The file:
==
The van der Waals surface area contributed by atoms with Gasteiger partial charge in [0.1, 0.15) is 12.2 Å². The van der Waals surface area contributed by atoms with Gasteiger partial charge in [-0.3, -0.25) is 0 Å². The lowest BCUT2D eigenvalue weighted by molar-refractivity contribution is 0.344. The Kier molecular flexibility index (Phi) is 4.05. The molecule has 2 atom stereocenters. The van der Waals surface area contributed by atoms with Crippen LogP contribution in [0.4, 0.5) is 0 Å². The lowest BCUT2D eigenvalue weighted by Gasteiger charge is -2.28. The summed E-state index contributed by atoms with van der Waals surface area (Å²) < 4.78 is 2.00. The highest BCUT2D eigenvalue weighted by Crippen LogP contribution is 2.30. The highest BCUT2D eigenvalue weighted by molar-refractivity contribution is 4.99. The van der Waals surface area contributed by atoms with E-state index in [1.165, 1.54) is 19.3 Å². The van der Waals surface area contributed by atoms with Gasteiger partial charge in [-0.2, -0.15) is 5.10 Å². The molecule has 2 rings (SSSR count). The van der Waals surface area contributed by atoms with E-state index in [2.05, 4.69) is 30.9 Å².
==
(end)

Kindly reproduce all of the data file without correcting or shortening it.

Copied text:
The van der Waals surface area contributed by atoms with Gasteiger partial charge in [0.1, 0.15) is 12.2 Å². The van der Waals surface area contributed by atoms with Gasteiger partial charge in [-0.3, -0.25) is 0 Å². The lowest BCUT2D eigenvalue weighted by molar-refractivity contribution is 0.344. The Kier molecular flexibility index (Phi) is 4.05. The molecule has 2 atom stereocenters. The van der Waals surface area contributed by atoms with Crippen LogP contribution in [0.4, 0.5) is 0 Å². The lowest BCUT2D eigenvalue weighted by Gasteiger charge is -2.28. The summed E-state index contributed by atoms with van der Waals surface area (Å²) < 4.78 is 2.00. The highest BCUT2D eigenvalue weighted by Crippen LogP contribution is 2.30. The highest BCUT2D eigenvalue weighted by molar-refractivity contribution is 4.99. The van der Waals surface area contributed by atoms with E-state index in [1.165, 1.54) is 19.3 Å². The van der Waals surface area contributed by atoms with Gasteiger partial charge in [-0.2, -0.15) is 5.10 Å². The molecule has 2 rings (SSSR count). The van der Waals surface area contributed by atoms with E-state index in [2.05, 4.69) is 30.9 Å².